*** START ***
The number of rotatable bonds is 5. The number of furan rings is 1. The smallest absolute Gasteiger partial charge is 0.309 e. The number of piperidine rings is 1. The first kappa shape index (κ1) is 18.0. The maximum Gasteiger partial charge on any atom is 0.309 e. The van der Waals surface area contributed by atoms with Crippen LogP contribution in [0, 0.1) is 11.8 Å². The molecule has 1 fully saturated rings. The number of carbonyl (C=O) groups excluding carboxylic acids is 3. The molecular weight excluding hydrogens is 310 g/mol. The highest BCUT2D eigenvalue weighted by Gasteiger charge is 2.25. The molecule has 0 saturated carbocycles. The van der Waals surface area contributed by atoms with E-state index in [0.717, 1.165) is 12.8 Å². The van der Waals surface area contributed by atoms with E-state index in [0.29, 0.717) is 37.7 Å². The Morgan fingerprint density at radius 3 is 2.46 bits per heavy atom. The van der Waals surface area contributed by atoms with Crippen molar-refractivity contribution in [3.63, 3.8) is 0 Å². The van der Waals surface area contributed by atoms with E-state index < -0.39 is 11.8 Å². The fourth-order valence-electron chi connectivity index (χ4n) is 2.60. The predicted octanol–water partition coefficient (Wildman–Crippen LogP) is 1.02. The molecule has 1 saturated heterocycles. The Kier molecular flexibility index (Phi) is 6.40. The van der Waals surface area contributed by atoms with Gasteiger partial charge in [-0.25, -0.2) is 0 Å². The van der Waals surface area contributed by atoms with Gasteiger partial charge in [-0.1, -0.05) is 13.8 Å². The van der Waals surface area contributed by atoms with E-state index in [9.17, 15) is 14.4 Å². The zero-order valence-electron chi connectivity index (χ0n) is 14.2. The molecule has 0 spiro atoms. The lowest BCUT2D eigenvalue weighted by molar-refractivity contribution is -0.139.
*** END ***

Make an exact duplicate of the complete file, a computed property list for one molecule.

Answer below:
The number of rotatable bonds is 5. The number of furan rings is 1. The smallest absolute Gasteiger partial charge is 0.309 e. The number of piperidine rings is 1. The first kappa shape index (κ1) is 18.0. The maximum Gasteiger partial charge on any atom is 0.309 e. The van der Waals surface area contributed by atoms with Crippen LogP contribution in [0, 0.1) is 11.8 Å². The molecule has 1 fully saturated rings. The number of carbonyl (C=O) groups excluding carboxylic acids is 3. The molecular weight excluding hydrogens is 310 g/mol. The highest BCUT2D eigenvalue weighted by Gasteiger charge is 2.25. The molecule has 0 saturated carbocycles. The van der Waals surface area contributed by atoms with E-state index in [0.717, 1.165) is 12.8 Å². The van der Waals surface area contributed by atoms with E-state index in [0.29, 0.717) is 37.7 Å². The Morgan fingerprint density at radius 3 is 2.46 bits per heavy atom. The van der Waals surface area contributed by atoms with Crippen molar-refractivity contribution in [3.63, 3.8) is 0 Å². The van der Waals surface area contributed by atoms with E-state index < -0.39 is 11.8 Å². The fourth-order valence-electron chi connectivity index (χ4n) is 2.60. The predicted octanol–water partition coefficient (Wildman–Crippen LogP) is 1.02. The molecule has 1 saturated heterocycles. The Kier molecular flexibility index (Phi) is 6.40. The van der Waals surface area contributed by atoms with Gasteiger partial charge in [-0.25, -0.2) is 0 Å². The van der Waals surface area contributed by atoms with Gasteiger partial charge in [-0.1, -0.05) is 13.8 Å². The van der Waals surface area contributed by atoms with E-state index in [9.17, 15) is 14.4 Å². The zero-order valence-electron chi connectivity index (χ0n) is 14.2. The molecule has 0 spiro atoms. The lowest BCUT2D eigenvalue weighted by molar-refractivity contribution is -0.139.